In the early Finnish skeletal remains there was evidence of considerable admixture with wide-eyed, broad-faced, meso- and brachycephals from the northern forest, and to a lesser extent with what seemed to be Corded people or evolved Nordics; these same admixtures are equally apparent in the present amalgam, which however remains, for the most part, of the same basic racial type to which the earliest agriculturalists to enter central Europe overland from the east belonged. It is a mistake to associate the origins of the Finnic people and Finnic speech with a forest culture, on the basis of modern associations; the Finns were from the start agriculturalists, and have remained such when circumstances have permitted.

Let us now study the other Finnic groups inhabiting Russian territory. Data on the physical characters of Ingrians are extremely scarce; the Ijores,74 with a mean of 165.6 cm., equal the Carelians in stature, while the two Leningrad tribes, the Evremeiset and Savakot,75 are taller (167.1 cm.). The Ijores have a mean cephalic index of 82.6, the Vodes76 of 83.2. Thus the deviation of the Ingrians, as shown by the evidence from the Carelian standard, is in the direction of brachycephaly. The Vepses, who live in a more northerly habitat, are close to the Carelian means in these two criteria, with 164.0 cm. for stature, and 81.9 for the cephalic index.77 Observations on a small series of Vepses,78 however, show a majority of brown hair shades, of gray eyes, of broad noses, and of oblique eyes, with a weak beard development in many cases, indicating a higher Mongoloid content in this group exposed to Lappish and Samoyed influences, than in most other Finnic samples.

Of the original Volga Finns, but two tribes, the Mordvins and the Cheremisses, retain their ethnic identities, while still living in the center of the original Finnish territory. The Mordvins are scattered in single villages and groups of villages throughout the middle Volga provinces; these settlements, although not continuous, contain collectively a large population, officially enumerated by Zolotarev at 1,167,537.79 Some 35,000 more live apart from their own people in the Bashkir and Tatar republics, while over 50,000 more have been settled in Siberia and in the central Asiatic khanates. Since the Mordvins are excellent farmers and hardy colonists, they were sent eastward in large numbers by the czars to settle newly opened agricultural lands.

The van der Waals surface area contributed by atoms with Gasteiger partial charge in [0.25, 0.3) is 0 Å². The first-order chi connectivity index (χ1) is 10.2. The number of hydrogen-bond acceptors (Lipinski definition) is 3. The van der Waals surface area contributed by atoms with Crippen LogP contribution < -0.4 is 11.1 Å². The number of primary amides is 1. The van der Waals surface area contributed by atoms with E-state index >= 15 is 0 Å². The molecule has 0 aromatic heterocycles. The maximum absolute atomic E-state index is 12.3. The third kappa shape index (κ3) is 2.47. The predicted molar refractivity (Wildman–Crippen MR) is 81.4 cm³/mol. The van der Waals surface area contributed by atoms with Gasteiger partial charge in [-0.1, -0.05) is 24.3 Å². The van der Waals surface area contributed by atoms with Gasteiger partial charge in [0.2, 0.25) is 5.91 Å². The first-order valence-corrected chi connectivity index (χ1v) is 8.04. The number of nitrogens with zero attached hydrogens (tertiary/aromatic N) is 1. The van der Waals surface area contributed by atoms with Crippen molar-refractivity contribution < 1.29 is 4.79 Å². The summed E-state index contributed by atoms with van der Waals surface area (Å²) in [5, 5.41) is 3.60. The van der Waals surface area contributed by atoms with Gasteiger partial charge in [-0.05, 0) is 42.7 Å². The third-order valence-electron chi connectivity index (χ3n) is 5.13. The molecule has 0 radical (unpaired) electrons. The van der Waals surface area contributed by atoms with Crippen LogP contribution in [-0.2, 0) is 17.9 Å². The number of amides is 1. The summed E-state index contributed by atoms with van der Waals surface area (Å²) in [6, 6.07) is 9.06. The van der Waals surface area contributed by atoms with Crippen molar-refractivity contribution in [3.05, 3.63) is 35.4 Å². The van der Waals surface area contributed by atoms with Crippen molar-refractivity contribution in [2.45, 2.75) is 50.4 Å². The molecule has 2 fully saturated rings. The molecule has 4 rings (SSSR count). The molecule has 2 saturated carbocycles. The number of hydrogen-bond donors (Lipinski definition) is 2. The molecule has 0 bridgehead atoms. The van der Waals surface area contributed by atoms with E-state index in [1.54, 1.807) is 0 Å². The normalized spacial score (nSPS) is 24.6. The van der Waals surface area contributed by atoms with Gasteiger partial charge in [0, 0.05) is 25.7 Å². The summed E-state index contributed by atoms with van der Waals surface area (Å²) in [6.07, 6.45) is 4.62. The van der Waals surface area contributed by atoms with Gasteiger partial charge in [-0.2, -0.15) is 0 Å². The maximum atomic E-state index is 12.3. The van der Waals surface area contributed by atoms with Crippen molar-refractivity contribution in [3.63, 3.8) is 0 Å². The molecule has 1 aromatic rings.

The Cheremisses, who call themselves Mari, number about half a million, and live to the north of the Mordvins in the neighborhood of Kazan. Owing to its compactness, their territory has been given the status of an autonomous district. They are usually divided into two groups, the Forest Cheremisses and the Mountain Cheremisses; the former live in the lowlands on the western bank of the Volga, while the latter inhabit a more isolated territory to the east, where they preserve many pagan customs. Besides following the usual Finnish pursuits of farming and bee culture, the Cheremisses, like the Siberian Ugri, are also hunters and stream fishers.

The Mordvins and Cheremisses resemble each other closely in an anthropometric sense, and both in turn deviate but little from the standard established by our study of the Carelians.80 The Mordvin stature mean is 166.4 cm., that of the Cheremisses 163.7 cm. In bodily proportions the Carelian similarity seems complete; in head dimensions the only difference is that the Mordvin vault (134 mm.) and that of the Cheremisses (130 mm.) may be slightly higher, although these differences may in part be due to technical factors. The faces of the Mordvins and Cheremisses are again slightly larger than those of the Carelians, with nasion-menton heights of 124 and 123 mm., and bizygomatic diameters of 141 and 140 mm. The Mordvin nasal index mean, 65.4, is leptorrhine, while that of the Cheremisses; 71.4, is mesorrhine.